Are we witnessing a new dawn for hair-loss treatments? There has been a sudden spike in demand over the past year, says Coen Gho, founder of the Hair Science Institute, one of the world’s leading hair transplantation clinics with a centre in London, and multiple locations around the globe.

Gho says that people in their 20s and 30s are more conscious about their appearance than ever, partly, he thinks, because of the trend towards getting married and settling down much later than in previous decades.

But this surge in demand for hair-loss treatments is also helping to foster new ideas. Gho has pioneered a technique called partial longitudinal follicular unit extraction.

Most transplants remove entire hair follicles from ‘donor areas’ at the back and sides of the scalp, and relocate them to bald patches, but the main downside is that this incurs a risk of scarring, as well as leaving the donor areas relatively sparse.

The success rate from one transplant to another can also vary substantially. Gho’s method attempts to avoid the issues of scarring and thinning by only using part of the follicle.

"Right now, a typical treatment involves taking grafts from 1,400 hair follicles, which means 3,000 new hairs," says Gho. "Can you imagine what we can achieve if we could use those same grafts to generate 10,000 hairs? This is very important as right now, the big hurdle in hair transplants for women is creating sufficient density."

Gho has just gained approval to test the technique on female patients. If all goes well, he hopes that it may be possible to offer this as a treatment in the next four to five years.

However, Gho’s is not the only new technique. Earlier this year, researchers at the Riken research institute in Japan found a way to increase human hair follicle stem cells by 100-fold in the lab, a breakthrough that was published in the journal Scientific Reports.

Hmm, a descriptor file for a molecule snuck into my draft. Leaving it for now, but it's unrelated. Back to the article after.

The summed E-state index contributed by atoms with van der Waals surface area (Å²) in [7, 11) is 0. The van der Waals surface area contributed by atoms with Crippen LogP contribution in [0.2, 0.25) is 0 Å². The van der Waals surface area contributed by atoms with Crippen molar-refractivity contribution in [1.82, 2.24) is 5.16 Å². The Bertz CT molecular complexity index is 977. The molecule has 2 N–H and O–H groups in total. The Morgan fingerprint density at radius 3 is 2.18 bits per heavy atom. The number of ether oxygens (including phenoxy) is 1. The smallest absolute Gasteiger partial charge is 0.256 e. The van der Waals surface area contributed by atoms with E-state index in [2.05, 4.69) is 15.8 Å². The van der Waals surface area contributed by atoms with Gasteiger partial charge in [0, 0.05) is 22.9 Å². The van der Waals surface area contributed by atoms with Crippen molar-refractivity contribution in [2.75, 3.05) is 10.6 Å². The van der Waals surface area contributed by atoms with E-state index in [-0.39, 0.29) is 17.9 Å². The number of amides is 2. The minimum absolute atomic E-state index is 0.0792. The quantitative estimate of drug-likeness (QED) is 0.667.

In the future, this could enable scientists to extract hair from donor areas of the scalp, and use that to grow an entire new head of hair in a dish, which would then be transplanted to the patient. However, the technique is not yet ready for the clinic, as it has so far only been performed in a petri dish, and in mice.

"As soon as we can get the funding, a clinical study could be started, and a pay-to-participate clinical programme could begin within two years in Japan," says Tsuji.

But hair transplants still hold some disadvantages. Ke Cheng, a professor of regenerative medicine at North Carolina State University, points out that the procedures are invasive, and can involve an element of discomfort, while not all the transplanted hairs are guaranteed to survive.

An alternative to hair transplantation that has gained traction in recent years is platelet-rich plasma (PRP) therapy, a three-step treatment process in which the patient’s blood is drawn so that platelet concentrations can be extracted and then re-injected into the scalp.

A number of studies have found that PRP can reduce hair loss, as well as increasing both the diameter and density of hairs. However, this is not a cure and maintenance injections tend to be recommended every three to six months, which can make it an expensive long-term solution. Side effects, ranging from headache to scalp tenderness, have also been reported.

Instead, Cheng is investigating another potential injectable therapy using exosomes; tiny, fluid-filled sacs that are secreted by all cells, including those in hair. So far, Cheng has tested this approach in mice and found that it can achieve a six to seven-fold increase in hair growth compared with traditional hair-loss drugs such as minoxidil. He is now conducting experiments to determine whether the same results can be achieved in human hair cells in the lab.

The Daily Telegraph

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